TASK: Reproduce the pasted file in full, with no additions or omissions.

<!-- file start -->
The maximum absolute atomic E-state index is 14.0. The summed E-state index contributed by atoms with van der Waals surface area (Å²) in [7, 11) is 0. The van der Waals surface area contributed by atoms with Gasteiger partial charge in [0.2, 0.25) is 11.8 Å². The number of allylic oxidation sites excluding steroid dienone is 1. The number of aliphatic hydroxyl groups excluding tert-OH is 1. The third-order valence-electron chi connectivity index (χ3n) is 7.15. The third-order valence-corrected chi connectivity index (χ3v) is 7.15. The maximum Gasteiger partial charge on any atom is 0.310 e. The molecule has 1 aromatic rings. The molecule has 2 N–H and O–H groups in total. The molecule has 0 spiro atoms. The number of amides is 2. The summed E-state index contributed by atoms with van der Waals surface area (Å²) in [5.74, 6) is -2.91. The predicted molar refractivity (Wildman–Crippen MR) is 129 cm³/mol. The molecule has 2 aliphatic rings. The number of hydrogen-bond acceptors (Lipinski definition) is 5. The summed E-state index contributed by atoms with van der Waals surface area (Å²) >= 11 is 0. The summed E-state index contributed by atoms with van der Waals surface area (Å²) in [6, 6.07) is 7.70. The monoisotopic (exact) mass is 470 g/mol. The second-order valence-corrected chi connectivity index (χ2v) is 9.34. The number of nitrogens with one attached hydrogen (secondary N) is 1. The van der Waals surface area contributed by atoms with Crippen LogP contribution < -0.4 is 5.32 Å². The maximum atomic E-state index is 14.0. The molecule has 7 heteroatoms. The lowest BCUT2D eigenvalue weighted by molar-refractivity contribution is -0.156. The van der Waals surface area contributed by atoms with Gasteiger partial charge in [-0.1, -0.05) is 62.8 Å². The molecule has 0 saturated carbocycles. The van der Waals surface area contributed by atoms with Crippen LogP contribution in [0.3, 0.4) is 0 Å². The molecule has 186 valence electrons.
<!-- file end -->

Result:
The maximum absolute atomic E-state index is 14.0. The summed E-state index contributed by atoms with van der Waals surface area (Å²) in [7, 11) is 0. The van der Waals surface area contributed by atoms with Gasteiger partial charge in [0.2, 0.25) is 11.8 Å². The number of allylic oxidation sites excluding steroid dienone is 1. The number of aliphatic hydroxyl groups excluding tert-OH is 1. The third-order valence-electron chi connectivity index (χ3n) is 7.15. The third-order valence-corrected chi connectivity index (χ3v) is 7.15. The maximum Gasteiger partial charge on any atom is 0.310 e. The molecule has 1 aromatic rings. The molecule has 2 N–H and O–H groups in total. The molecule has 0 spiro atoms. The number of amides is 2. The summed E-state index contributed by atoms with van der Waals surface area (Å²) in [5.74, 6) is -2.91. The predicted molar refractivity (Wildman–Crippen MR) is 129 cm³/mol. The molecule has 2 aliphatic rings. The number of hydrogen-bond acceptors (Lipinski definition) is 5. The summed E-state index contributed by atoms with van der Waals surface area (Å²) >= 11 is 0. The summed E-state index contributed by atoms with van der Waals surface area (Å²) in [6, 6.07) is 7.70. The monoisotopic (exact) mass is 470 g/mol. The second-order valence-corrected chi connectivity index (χ2v) is 9.34. The number of nitrogens with one attached hydrogen (secondary N) is 1. The van der Waals surface area contributed by atoms with Crippen LogP contribution < -0.4 is 5.32 Å². The maximum atomic E-state index is 14.0. The molecule has 7 heteroatoms. The lowest BCUT2D eigenvalue weighted by molar-refractivity contribution is -0.156. The van der Waals surface area contributed by atoms with Gasteiger partial charge in [-0.1, -0.05) is 62.8 Å². The molecule has 0 saturated carbocycles. The van der Waals surface area contributed by atoms with Crippen LogP contribution in [0.3, 0.4) is 0 Å². The molecule has 186 valence electrons.